“[C]leaning them nasty clothes is how we eat,’’ she explains, “and how I got your mama and them through school.” It’s a lesson black people learn early about getting over and how the ends, however odious, can justify the means. 

    When his mother’s car is pulled over by Maryland police, Laymon moves to challenge them. But his mother slaps and silences him. Later, she has that conversation familiar to so many African-American families and their sons about police encounters. 

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    “Never give them a chance to take the shot . . . They will take it,’’ she tells him. “They will shoot your black ass out of the sky every chance they get. If you have a heart attack dodging their bullets, they will hide they guns and say you killed yourself.” 

    While his mother and grandmother are his biggest influences, Laymon is also drawn to his buddies who boast of sexual conquests as symbols of budding manhood. Girls are just a way to keep score, and while Laymon is not immune to it, he’s conscious of its toxicity.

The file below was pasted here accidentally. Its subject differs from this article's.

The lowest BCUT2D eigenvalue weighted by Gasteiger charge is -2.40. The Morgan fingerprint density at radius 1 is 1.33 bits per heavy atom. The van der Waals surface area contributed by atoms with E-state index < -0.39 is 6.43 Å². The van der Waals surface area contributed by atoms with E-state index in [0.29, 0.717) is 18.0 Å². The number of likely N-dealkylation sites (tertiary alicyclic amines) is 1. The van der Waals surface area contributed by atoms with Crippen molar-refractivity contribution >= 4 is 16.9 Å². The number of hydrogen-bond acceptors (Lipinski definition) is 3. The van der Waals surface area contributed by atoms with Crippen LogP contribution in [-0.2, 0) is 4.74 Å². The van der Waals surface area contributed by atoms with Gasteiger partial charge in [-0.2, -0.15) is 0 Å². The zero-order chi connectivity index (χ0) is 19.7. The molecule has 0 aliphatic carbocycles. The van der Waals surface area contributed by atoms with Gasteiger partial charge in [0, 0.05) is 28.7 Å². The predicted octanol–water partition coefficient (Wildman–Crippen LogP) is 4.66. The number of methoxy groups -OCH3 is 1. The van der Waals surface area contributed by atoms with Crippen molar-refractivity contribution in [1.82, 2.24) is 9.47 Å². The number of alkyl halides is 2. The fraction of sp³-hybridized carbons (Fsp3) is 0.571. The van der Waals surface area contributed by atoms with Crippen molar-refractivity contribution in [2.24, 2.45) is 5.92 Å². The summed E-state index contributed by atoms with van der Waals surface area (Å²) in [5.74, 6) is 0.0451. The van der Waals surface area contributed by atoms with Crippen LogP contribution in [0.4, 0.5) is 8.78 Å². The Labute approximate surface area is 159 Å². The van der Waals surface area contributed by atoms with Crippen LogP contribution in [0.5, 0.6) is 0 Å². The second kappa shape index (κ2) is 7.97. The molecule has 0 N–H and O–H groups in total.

“[I] knew that all over my neighborhood, boys were trained to harm girls in ways girls could never harm boys . . . men were trained to harm women in ways women could never harm men,” he writes. This is especially apparent in his mother’s relationship with her miserable boyfriend, Malachi. He sees himself as a revolutionary black man, but he lashes out when he feels his destined greatness thwarted, and it’s Laymon’s mother catching those slaps and punches. 

    After one severe beating, Laymon tries to get his mother’s gun to kill Malachi. His mother stops him, because her plans for her son do not include a life sentence for her terrible choices. Just as she wants something better for her son, Laymon wants the same for his mother.